1.9    Similar to previous successful schemes, a GLA scrappage scheme would provide £400 scrappage vouchers to around 6,500 households across the capital this winter. The GLA would stipulate that the scheme closes once the money is spent and successful applicants have up to 12 weeks after receiving their voucher to have the work done and claim the money off the cost of installation. We would plan to issue vouchers equal to the overall capital budget (£2.6m) plus ~5 per cent, recognising that there will be at least a ten per cent drop out. Previous schemes have resulted in around 10-20 per cent drop out (either as a result of failing to meet eligibility criteria or applications either being withdrawn or reaching expiry).
1.10    £400 is considered the right level of grant to provide to consumers and there is a clear precedent. Both UK and Scottish governments have provided £400 vouchers through previous scrappage schemes, which have received 100 per cent take-up. This amount of grant would also represent approximately 20 per cent of the overall installation cost (assuming an average boiler replacement is around £2,000). According to DECC this level was also based on a consumer perception of what value of voucher was worth the aggravation of applying. Offering less than £400 may also discourage householders on lower disposable incomes (e.g. those who are fuel poor).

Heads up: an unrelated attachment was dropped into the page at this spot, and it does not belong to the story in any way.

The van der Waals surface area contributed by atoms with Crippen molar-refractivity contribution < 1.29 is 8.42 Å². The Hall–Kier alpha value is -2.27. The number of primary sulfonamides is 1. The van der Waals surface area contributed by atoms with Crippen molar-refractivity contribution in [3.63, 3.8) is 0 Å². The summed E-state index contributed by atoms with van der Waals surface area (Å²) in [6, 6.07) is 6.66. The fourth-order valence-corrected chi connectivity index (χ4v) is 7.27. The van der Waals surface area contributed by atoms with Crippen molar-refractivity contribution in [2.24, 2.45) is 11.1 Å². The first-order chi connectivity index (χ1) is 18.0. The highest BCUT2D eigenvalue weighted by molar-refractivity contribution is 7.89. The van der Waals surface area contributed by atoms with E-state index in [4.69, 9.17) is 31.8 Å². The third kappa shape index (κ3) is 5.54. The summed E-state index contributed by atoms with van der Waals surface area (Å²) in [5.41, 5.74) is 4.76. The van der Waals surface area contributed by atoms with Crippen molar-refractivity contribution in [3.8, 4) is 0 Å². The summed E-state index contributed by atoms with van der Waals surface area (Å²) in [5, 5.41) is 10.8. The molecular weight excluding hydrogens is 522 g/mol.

1.11    The cost of a new energy efficient gas boiler varies greatly, from £1,500 to around £3,000, and is estimated by the Energy Savings Trust at an average nationally of around £2,300 including installation. The average in London is expected to be lower than this, given the high proportion of flat. It is proposed that vouchers are provided at the same rate to all homes regardless of total outlay.
Scheme design: application and claim process
1.12    The application and claim process includes six key steps. These are set out in Appendix 1. A flowchart giving an overview of the process can be found in Appendix 4.
1.13    Similar to previous government schemes, to minimise administration and delays to customers, there would be no facility to submit paper applications for the scheme.
Regulation and quality assurance
1.14    The installation of gas heating systems is highly regulated through Gas Safe, which is primarily a health and safety regulatory regime where installers have to be accredited. Installers risk losing their jobs and can be subject to criminal proceedings if they do not carry out their duties in accordance to the law. The Gas Safe Register contains details of all certified gas installers in the UK. In addition, the Microgeneration Certification Scheme for renewable heating systems is a nationally recognised quality assurance scheme, supported by the Department of Energy and Climate Change. In practice, however, as stated above, we do not expect many renewable heat technologies to be installed under such a scheme.
Fraud prevention